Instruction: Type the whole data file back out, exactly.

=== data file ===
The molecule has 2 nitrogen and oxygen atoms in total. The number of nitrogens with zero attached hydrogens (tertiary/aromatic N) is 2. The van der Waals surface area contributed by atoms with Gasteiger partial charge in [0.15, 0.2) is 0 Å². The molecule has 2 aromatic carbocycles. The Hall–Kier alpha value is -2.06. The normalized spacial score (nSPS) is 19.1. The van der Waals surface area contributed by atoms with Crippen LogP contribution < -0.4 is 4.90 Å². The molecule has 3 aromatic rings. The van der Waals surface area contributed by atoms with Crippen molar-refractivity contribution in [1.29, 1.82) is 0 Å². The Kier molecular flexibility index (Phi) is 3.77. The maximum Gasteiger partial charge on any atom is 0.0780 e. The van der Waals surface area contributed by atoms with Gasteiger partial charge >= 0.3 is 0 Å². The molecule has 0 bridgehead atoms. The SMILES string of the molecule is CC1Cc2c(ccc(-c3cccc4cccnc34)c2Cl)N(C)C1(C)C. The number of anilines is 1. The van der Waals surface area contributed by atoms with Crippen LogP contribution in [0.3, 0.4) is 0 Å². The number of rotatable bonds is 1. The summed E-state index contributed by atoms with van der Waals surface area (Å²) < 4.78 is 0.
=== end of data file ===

The molecule has 2 nitrogen and oxygen atoms in total. The number of nitrogens with zero attached hydrogens (tertiary/aromatic N) is 2. The van der Waals surface area contributed by atoms with Gasteiger partial charge in [0.15, 0.2) is 0 Å². The molecule has 2 aromatic carbocycles. The Hall–Kier alpha value is -2.06. The normalized spacial score (nSPS) is 19.1. The van der Waals surface area contributed by atoms with Crippen LogP contribution < -0.4 is 4.90 Å². The molecule has 3 aromatic rings. The van der Waals surface area contributed by atoms with Crippen molar-refractivity contribution in [1.29, 1.82) is 0 Å². The Kier molecular flexibility index (Phi) is 3.77. The maximum Gasteiger partial charge on any atom is 0.0780 e. The van der Waals surface area contributed by atoms with Gasteiger partial charge >= 0.3 is 0 Å². The molecule has 0 bridgehead atoms. The SMILES string of the molecule is CC1Cc2c(ccc(-c3cccc4cccnc34)c2Cl)N(C)C1(C)C. The number of anilines is 1. The van der Waals surface area contributed by atoms with Crippen LogP contribution in [0.3, 0.4) is 0 Å². The number of rotatable bonds is 1. The summed E-state index contributed by atoms with van der Waals surface area (Å²) < 4.78 is 0.